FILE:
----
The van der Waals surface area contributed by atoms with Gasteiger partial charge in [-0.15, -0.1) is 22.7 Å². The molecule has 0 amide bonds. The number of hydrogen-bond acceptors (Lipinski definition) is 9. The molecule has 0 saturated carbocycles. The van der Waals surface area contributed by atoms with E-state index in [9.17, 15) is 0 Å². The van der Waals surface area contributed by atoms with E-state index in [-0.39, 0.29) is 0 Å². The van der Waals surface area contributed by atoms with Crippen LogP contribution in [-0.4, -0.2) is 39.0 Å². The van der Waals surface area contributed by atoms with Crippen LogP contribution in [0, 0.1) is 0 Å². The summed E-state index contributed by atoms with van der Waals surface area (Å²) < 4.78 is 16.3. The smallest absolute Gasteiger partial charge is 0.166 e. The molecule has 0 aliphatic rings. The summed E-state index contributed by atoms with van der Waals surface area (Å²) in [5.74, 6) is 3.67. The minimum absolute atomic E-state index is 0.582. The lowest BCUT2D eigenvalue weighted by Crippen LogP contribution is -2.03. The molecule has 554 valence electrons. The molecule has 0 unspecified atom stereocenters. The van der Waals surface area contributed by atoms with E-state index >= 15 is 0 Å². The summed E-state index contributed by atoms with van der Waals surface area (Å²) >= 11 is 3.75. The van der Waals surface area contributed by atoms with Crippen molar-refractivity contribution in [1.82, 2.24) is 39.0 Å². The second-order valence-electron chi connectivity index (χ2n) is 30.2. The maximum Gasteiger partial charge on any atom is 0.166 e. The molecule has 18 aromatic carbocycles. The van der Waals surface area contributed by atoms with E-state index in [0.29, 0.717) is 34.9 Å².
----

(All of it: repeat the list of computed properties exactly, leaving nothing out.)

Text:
The van der Waals surface area contributed by atoms with Gasteiger partial charge in [-0.15, -0.1) is 22.7 Å². The molecule has 0 amide bonds. The number of hydrogen-bond acceptors (Lipinski definition) is 9. The molecule has 0 saturated carbocycles. The van der Waals surface area contributed by atoms with E-state index in [9.17, 15) is 0 Å². The van der Waals surface area contributed by atoms with E-state index in [-0.39, 0.29) is 0 Å². The van der Waals surface area contributed by atoms with Crippen LogP contribution in [-0.4, -0.2) is 39.0 Å². The van der Waals surface area contributed by atoms with Crippen LogP contribution in [0, 0.1) is 0 Å². The summed E-state index contributed by atoms with van der Waals surface area (Å²) < 4.78 is 16.3. The smallest absolute Gasteiger partial charge is 0.166 e. The molecule has 0 aliphatic rings. The summed E-state index contributed by atoms with van der Waals surface area (Å²) in [5.74, 6) is 3.67. The minimum absolute atomic E-state index is 0.582. The lowest BCUT2D eigenvalue weighted by Crippen LogP contribution is -2.03. The molecule has 554 valence electrons. The molecule has 0 unspecified atom stereocenters. The van der Waals surface area contributed by atoms with E-state index >= 15 is 0 Å². The summed E-state index contributed by atoms with van der Waals surface area (Å²) >= 11 is 3.75. The van der Waals surface area contributed by atoms with Crippen molar-refractivity contribution in [1.82, 2.24) is 39.0 Å². The second-order valence-electron chi connectivity index (χ2n) is 30.2. The maximum Gasteiger partial charge on any atom is 0.166 e. The molecule has 18 aromatic carbocycles. The van der Waals surface area contributed by atoms with E-state index in [0.29, 0.717) is 34.9 Å².